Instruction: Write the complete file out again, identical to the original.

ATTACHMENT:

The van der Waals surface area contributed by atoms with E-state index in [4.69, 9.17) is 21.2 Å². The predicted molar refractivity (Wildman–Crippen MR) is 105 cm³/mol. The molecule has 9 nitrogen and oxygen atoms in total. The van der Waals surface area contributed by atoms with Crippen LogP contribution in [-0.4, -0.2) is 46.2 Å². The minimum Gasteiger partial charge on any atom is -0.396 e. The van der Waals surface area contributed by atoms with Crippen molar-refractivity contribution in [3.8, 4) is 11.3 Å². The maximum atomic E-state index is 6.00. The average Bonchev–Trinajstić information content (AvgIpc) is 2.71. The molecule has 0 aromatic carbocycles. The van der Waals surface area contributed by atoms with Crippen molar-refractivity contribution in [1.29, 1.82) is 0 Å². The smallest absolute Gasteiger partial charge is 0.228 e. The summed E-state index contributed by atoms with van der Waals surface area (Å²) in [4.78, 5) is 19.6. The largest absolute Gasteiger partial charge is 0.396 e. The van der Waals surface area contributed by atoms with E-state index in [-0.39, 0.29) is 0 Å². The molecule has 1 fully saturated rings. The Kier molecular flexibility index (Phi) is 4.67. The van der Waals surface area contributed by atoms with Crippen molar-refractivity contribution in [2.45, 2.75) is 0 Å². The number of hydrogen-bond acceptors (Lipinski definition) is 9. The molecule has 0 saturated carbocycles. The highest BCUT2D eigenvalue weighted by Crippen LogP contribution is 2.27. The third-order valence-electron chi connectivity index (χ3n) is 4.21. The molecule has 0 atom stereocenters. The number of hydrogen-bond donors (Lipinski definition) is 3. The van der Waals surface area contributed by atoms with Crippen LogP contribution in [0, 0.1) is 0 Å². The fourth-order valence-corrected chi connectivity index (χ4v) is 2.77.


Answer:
The van der Waals surface area contributed by atoms with E-state index in [4.69, 9.17) is 21.2 Å². The predicted molar refractivity (Wildman–Crippen MR) is 105 cm³/mol. The molecule has 9 nitrogen and oxygen atoms in total. The van der Waals surface area contributed by atoms with Crippen LogP contribution in [-0.4, -0.2) is 46.2 Å². The minimum Gasteiger partial charge on any atom is -0.396 e. The van der Waals surface area contributed by atoms with Crippen molar-refractivity contribution in [3.8, 4) is 11.3 Å². The maximum atomic E-state index is 6.00. The average Bonchev–Trinajstić information content (AvgIpc) is 2.71. The molecule has 0 aromatic carbocycles. The van der Waals surface area contributed by atoms with Crippen molar-refractivity contribution in [1.29, 1.82) is 0 Å². The smallest absolute Gasteiger partial charge is 0.228 e. The summed E-state index contributed by atoms with van der Waals surface area (Å²) in [4.78, 5) is 19.6. The largest absolute Gasteiger partial charge is 0.396 e. The van der Waals surface area contributed by atoms with E-state index in [-0.39, 0.29) is 0 Å². The molecule has 1 fully saturated rings. The Kier molecular flexibility index (Phi) is 4.67. The van der Waals surface area contributed by atoms with Crippen molar-refractivity contribution in [2.45, 2.75) is 0 Å². The number of hydrogen-bond acceptors (Lipinski definition) is 9. The molecule has 0 saturated carbocycles. The highest BCUT2D eigenvalue weighted by Crippen LogP contribution is 2.27. The third-order valence-electron chi connectivity index (χ3n) is 4.21. The molecule has 0 atom stereocenters. The number of hydrogen-bond donors (Lipinski definition) is 3. The van der Waals surface area contributed by atoms with Crippen LogP contribution in [0, 0.1) is 0 Å². The fourth-order valence-corrected chi connectivity index (χ4v) is 2.77.